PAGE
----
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From School Bells to Summer Fun: How to Support Your Child’s Emotional Well-Being

End of School Year
As the final bell rings and the school doors close for summer, many parents feel a mix of excitement and concern. The end of the school year brings with it a whirlwind of emotions and transitions that can deeply impact a child’s mental health. While the prospect of summer freedom is thrilling, the sudden shift away from the familiar school routine can be a source of anxiety. Supporting your child's mental health through these changes doesn't have to be overwhelming; with some mindful strategies, parents can ensure their children feel understood, supported, and ready to embrace the summer months.

First and foremost, acknowledge the changes. Children, like adults, can feel ambivalent about significant transitions. The joy of no more homework often comes with the sadness of saying goodbye to friends and teachers. By acknowledging these mixed emotions, parents validate their child's feelings and open the door to deeper communication. Parents can initiate conversations that begin with, "How do you feel about school ending?" This simple question can uncover a treasure trove of emotions that children might not have known how to express on their own.

Maintaining a consistent yet flexible routine is another pillar of support. While the school year’s rigid schedule is no longer in place, having some structure can help children navigate the long days of summer. A balance between free time and routine activities, such as regular meal times and bedtime, provides the stability children crave. Encouraging hobbies, sports, or summer camps can offer structured social engagement—excellent for fostering friendships and providing a sense of normalcy.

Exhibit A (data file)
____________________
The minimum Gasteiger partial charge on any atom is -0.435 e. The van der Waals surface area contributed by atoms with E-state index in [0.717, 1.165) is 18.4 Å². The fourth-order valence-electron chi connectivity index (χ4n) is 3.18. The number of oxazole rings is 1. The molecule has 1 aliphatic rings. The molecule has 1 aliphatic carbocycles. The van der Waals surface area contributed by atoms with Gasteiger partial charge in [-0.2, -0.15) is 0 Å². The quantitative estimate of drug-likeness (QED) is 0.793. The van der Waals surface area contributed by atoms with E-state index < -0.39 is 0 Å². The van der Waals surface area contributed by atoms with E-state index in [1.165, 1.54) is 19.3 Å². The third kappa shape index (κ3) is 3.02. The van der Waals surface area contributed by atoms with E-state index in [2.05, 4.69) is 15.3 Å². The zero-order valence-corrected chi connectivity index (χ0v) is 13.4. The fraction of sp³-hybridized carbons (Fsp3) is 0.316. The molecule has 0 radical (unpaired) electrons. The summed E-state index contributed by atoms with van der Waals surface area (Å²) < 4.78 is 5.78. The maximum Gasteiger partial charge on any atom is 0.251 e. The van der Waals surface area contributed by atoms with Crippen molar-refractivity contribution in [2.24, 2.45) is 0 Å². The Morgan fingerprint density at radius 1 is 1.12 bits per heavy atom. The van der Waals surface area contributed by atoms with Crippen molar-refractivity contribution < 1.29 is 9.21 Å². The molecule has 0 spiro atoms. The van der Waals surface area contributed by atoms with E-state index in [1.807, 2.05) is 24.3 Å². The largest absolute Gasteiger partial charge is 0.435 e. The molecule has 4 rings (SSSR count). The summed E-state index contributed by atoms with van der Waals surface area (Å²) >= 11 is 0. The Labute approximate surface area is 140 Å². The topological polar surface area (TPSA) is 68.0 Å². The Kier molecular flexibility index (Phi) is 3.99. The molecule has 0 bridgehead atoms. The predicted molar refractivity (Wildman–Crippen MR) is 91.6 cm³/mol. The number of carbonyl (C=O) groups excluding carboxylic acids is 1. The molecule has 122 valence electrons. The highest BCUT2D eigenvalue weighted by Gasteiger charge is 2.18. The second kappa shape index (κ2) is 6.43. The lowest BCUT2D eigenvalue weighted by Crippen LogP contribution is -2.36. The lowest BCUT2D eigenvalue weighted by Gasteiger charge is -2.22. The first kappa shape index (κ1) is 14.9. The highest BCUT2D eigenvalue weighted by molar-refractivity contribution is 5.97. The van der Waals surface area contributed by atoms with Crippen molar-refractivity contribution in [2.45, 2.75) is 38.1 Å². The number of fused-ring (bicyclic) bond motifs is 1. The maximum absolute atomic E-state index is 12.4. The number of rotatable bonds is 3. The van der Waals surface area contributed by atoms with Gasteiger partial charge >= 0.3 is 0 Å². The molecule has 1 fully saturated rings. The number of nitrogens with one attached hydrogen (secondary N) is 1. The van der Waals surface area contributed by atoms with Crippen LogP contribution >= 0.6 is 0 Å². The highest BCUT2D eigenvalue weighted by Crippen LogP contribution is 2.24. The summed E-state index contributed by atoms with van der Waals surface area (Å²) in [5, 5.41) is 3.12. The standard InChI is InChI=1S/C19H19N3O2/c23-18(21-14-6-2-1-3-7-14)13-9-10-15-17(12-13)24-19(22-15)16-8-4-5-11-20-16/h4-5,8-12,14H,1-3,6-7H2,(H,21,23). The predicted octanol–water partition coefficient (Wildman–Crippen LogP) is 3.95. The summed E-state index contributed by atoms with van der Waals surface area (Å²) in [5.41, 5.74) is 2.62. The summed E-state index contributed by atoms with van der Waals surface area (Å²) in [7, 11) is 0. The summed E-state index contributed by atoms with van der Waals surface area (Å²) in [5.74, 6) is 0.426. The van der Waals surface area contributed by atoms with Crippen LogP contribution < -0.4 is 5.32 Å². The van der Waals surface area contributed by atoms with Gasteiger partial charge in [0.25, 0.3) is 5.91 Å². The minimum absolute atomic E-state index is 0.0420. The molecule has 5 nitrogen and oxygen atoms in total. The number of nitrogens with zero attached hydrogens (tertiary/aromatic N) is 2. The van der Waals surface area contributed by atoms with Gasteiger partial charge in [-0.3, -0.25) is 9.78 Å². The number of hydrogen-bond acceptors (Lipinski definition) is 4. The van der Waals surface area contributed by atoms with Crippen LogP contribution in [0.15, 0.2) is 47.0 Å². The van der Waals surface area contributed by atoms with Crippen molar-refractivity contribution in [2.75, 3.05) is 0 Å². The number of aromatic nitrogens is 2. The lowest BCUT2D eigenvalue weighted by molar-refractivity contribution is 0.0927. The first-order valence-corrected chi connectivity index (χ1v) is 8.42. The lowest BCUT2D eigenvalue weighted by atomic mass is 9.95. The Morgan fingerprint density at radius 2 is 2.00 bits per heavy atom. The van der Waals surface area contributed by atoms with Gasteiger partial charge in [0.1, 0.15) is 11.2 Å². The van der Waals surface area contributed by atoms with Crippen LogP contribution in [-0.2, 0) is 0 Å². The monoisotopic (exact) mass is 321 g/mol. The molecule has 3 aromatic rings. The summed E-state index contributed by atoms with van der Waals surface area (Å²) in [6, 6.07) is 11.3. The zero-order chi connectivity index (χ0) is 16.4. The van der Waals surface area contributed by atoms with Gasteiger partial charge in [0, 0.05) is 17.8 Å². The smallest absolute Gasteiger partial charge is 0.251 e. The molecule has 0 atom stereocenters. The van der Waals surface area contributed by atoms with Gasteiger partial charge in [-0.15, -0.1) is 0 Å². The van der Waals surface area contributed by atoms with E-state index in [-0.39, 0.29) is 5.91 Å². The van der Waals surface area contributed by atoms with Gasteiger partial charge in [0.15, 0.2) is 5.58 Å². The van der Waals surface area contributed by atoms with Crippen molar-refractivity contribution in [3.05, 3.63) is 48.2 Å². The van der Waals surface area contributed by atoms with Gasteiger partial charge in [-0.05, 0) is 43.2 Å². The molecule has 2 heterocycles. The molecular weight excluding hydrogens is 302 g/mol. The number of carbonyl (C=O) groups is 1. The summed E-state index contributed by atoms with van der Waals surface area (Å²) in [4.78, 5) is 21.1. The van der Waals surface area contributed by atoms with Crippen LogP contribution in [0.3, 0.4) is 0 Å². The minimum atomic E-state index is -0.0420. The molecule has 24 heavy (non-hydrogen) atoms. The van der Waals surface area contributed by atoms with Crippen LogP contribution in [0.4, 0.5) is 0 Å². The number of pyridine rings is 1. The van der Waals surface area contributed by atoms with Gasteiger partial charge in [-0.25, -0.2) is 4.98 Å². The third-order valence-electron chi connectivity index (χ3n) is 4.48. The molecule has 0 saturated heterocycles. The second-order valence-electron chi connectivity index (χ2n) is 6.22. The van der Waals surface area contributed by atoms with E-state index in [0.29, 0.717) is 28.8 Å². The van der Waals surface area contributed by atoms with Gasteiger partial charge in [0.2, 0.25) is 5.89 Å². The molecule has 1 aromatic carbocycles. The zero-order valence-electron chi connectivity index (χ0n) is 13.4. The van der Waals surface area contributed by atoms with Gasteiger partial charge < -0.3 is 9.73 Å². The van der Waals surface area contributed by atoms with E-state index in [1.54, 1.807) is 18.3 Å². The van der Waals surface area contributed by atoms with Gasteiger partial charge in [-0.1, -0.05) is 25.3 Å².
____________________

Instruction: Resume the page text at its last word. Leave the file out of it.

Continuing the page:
Furthermore, promoting open dialogue about mental health is incredibly valuable. Normalizing conversations about feelings can break down barriers and reduce stigma. Simple, daily check-ins where parents ask their children about their emotional well-being can do wonders. Statements like, "It's okay to feel a little down or anxious sometimes" reassures children that their feelings are normal and understood.

Lastly, parents should model self-care and resilience. Children often mimic the behavior they observe in their parents. Demonstrating healthy coping mechanisms—such as maintaining a positive outlook, practicing mindfulness, or engaging in physical activities—can serve as live tutorials for children in managing their own emotions.

In conclusion, the end of the school year doesn't have to be a time of stress and worry. By recognizing and validating emotions, creating a flexible yet consistent routine, fostering open conversations about mental health, and modeling resilient behavior, parents can provide a robust support system for their children. This transition period can become an opportunity for growth, understanding, and building stronger family bonds. The end of the school year is not an end but rather a new beginning, full of opportunities for joy, learning, and connection.


Dr. Muhammad Zeshan Headshot Dr. Muhammad Zeshan My name is Muhammad Zeshan, MD, and I am a Harvard trained infant, child, adolescent, and adult psychiatrist at Inside Out, a private practice based in Princeton, New Jersey. I am currently working as an Assistant Professor of Psychiatry at Rutgers New Jersey Medical School-Newark, New Jersey. Through Inside Out CURE, my focus is to help individuals become more Compassionate, Understanding, and aware of their inner strength and vulnerabilities, while developing Resilience and Empathy. I offer a variety of mental health care services to all age groups (infancy through adulthood) by applying principals of cognitive behavioral therapy (CBT), mindfulness, positive psychology, family therapy, parent-child intervention therapy, pharmacology, and neuroscience.

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